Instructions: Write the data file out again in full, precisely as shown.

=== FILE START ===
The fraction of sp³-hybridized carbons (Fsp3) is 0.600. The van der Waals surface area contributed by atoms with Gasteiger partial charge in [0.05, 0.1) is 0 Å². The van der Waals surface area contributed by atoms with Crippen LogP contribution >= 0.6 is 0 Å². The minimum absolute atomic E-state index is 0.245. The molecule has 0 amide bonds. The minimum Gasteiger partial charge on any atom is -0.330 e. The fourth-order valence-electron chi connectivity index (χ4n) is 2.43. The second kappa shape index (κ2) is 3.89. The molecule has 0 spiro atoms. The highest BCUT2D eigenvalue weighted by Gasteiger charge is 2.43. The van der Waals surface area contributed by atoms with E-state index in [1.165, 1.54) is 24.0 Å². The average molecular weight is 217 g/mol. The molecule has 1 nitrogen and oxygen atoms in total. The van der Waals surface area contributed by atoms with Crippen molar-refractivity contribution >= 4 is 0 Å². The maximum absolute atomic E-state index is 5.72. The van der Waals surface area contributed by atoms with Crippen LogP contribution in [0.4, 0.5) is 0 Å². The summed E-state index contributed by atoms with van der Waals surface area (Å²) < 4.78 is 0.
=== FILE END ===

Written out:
The fraction of sp³-hybridized carbons (Fsp3) is 0.600. The van der Waals surface area contributed by atoms with Gasteiger partial charge in [0.05, 0.1) is 0 Å². The van der Waals surface area contributed by atoms with Crippen LogP contribution >= 0.6 is 0 Å². The minimum absolute atomic E-state index is 0.245. The molecule has 0 amide bonds. The minimum Gasteiger partial charge on any atom is -0.330 e. The fourth-order valence-electron chi connectivity index (χ4n) is 2.43. The second kappa shape index (κ2) is 3.89. The molecule has 0 spiro atoms. The highest BCUT2D eigenvalue weighted by Gasteiger charge is 2.43. The van der Waals surface area contributed by atoms with E-state index in [1.165, 1.54) is 24.0 Å². The average molecular weight is 217 g/mol. The molecule has 1 nitrogen and oxygen atoms in total. The van der Waals surface area contributed by atoms with Crippen molar-refractivity contribution >= 4 is 0 Å². The maximum absolute atomic E-state index is 5.72. The van der Waals surface area contributed by atoms with Crippen LogP contribution in [0.4, 0.5) is 0 Å². The summed E-state index contributed by atoms with van der Waals surface area (Å²) < 4.78 is 0.